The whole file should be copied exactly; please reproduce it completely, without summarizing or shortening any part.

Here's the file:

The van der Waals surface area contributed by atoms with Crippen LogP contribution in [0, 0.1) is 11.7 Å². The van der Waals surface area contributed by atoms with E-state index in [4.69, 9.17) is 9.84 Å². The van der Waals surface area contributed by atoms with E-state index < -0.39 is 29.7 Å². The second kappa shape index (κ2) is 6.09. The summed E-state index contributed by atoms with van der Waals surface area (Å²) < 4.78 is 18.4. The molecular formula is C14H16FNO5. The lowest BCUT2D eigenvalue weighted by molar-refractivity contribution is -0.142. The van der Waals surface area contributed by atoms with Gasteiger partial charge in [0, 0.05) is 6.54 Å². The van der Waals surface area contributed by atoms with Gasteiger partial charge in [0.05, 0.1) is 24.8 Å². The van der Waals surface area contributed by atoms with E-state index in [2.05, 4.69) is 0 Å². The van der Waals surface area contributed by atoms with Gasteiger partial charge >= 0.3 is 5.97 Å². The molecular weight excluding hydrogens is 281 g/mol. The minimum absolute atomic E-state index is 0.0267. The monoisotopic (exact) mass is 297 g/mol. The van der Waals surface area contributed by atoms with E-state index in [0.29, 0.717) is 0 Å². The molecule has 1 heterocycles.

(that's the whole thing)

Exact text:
The van der Waals surface area contributed by atoms with Crippen LogP contribution in [0, 0.1) is 11.7 Å². The van der Waals surface area contributed by atoms with E-state index in [4.69, 9.17) is 9.84 Å². The van der Waals surface area contributed by atoms with E-state index < -0.39 is 29.7 Å². The second kappa shape index (κ2) is 6.09. The summed E-state index contributed by atoms with van der Waals surface area (Å²) < 4.78 is 18.4. The molecular formula is C14H16FNO5. The lowest BCUT2D eigenvalue weighted by molar-refractivity contribution is -0.142. The van der Waals surface area contributed by atoms with Gasteiger partial charge in [0, 0.05) is 6.54 Å². The van der Waals surface area contributed by atoms with Gasteiger partial charge in [0.05, 0.1) is 24.8 Å². The van der Waals surface area contributed by atoms with E-state index in [2.05, 4.69) is 0 Å². The van der Waals surface area contributed by atoms with Gasteiger partial charge >= 0.3 is 5.97 Å². The molecular weight excluding hydrogens is 281 g/mol. The minimum absolute atomic E-state index is 0.0267. The monoisotopic (exact) mass is 297 g/mol. The van der Waals surface area contributed by atoms with E-state index in [0.29, 0.717) is 0 Å². The molecule has 1 heterocycles.